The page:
Successive interest rate rises, surging inflation, low consumer sentiment and deteriorating affordability drove a shift in Australia’s 2022 housing market performance, CoreLogic’s report reveals.
When summing up the year that was, CoreLogic Head of Research Eliza Owen highlighted two distinct characteristics of capital growth trends in 2022, with the first being that not all housing markets were uniformly impacted by market headwinds.
“More expensive markets tended to see sharper declines, while the more affordable segment of the market where buyers typically do not have to extend themselves as much to buy into, saw greater resilience to increases in interest rates,” she said.
“The second trend is the pace of decline has been slowing on a broad basis since September. While this may be seen as a positive by some, there is still a risk of the decline re-accelerating in the year ahead.”
CoreLogic Economist, Kaytlin Ezzy, added a prominent theme was the Australian property market’s seismic shift in conditions in the space of 12 months.
Over the year to November, national housing values fell -3.2%, driven by an annual decline in capital city dwelling values of -5.2%, while regional dwelling values rose by 3.3% over the same period.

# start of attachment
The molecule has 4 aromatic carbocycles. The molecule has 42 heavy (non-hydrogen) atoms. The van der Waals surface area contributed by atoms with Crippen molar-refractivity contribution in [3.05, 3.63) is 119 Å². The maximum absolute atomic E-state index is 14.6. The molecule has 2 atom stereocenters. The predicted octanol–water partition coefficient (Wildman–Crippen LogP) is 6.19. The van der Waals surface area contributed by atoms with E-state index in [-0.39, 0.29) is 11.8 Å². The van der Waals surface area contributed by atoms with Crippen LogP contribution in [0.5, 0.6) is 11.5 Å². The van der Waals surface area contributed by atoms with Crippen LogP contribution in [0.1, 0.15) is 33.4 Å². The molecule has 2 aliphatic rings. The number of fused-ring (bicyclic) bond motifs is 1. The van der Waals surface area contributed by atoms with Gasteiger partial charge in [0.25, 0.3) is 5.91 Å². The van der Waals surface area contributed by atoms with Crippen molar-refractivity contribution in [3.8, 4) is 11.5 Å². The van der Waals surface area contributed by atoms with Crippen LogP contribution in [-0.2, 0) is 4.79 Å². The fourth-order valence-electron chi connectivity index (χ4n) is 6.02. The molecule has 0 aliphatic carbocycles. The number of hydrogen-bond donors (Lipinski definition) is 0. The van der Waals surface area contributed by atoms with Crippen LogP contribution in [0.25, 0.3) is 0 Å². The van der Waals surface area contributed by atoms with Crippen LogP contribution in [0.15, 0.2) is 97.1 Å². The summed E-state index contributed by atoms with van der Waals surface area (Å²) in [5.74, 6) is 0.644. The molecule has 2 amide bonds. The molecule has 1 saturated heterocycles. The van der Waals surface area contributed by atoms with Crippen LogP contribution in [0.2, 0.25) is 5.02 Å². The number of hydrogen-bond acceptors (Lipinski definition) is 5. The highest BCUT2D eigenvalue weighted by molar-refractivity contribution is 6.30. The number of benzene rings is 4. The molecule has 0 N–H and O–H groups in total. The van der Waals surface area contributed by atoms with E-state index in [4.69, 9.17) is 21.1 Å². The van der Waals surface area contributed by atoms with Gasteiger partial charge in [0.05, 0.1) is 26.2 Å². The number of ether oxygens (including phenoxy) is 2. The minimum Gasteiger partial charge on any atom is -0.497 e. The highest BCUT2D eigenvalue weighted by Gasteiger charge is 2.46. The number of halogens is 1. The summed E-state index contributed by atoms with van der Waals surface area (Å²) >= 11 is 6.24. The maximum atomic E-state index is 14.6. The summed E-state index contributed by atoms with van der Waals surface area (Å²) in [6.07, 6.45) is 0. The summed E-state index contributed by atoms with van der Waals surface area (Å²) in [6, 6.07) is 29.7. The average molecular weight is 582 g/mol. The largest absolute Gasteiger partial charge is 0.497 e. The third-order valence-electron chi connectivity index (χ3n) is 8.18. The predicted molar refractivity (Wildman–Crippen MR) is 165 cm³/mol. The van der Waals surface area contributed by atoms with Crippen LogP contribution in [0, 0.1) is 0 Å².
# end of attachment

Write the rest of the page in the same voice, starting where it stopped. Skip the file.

The estimated total value of residential real estate decreased from $9.6 trillion in December 2021 to $9.4 trillion in November 2022. Estimated annual sales declined -13.3% compared to the year to November 2021, with approximately 535,000 homes sold nationally.
Market Outlook – 2023 crystal ball
One of the distinctive features of capital growth in 2022 was a slowdown in the pace of decline toward the end of the year. National value falls eased to -1.0% in November, following the steep monthly falls of -1.6% in August.
Ms Owen said although declines have been slowing, suggesting we may have moved past the peak home value declines, further rate rises are anticipated in the early months of 2023, which could cause the rate of decline to pick up speed once more.
“As we move into 2023, there continues to be a mix of headwinds and tailwinds for housing market performance,” she said.
“With expectations that the bulk of the rate tightening cycle occurred in 2022, housing value declines could find a floor in the new year. However, the extent of the floor in values could be further weighed down by mortgage serviceability risks, particularly for those rolling out of record-low fixed mortgage rates through the second half of year.
“But unemployment levels remain at historic lows, which plays a role in serviceability, helping to keep a lid on mortgage arrears. On top of that, strong rental markets and improving affordability from the point of falling values, may entice investors and first home buyers into the market, underpinning a recovery in buyer activity in the second half of 2023, when the cash rate stabilises.”
The above is extracted from the CoreLogic yearly “Best of the Best” report. We did not include the report as a whole as it is primarily focused on capital cities, our interest is regional and national. Read the full report HERE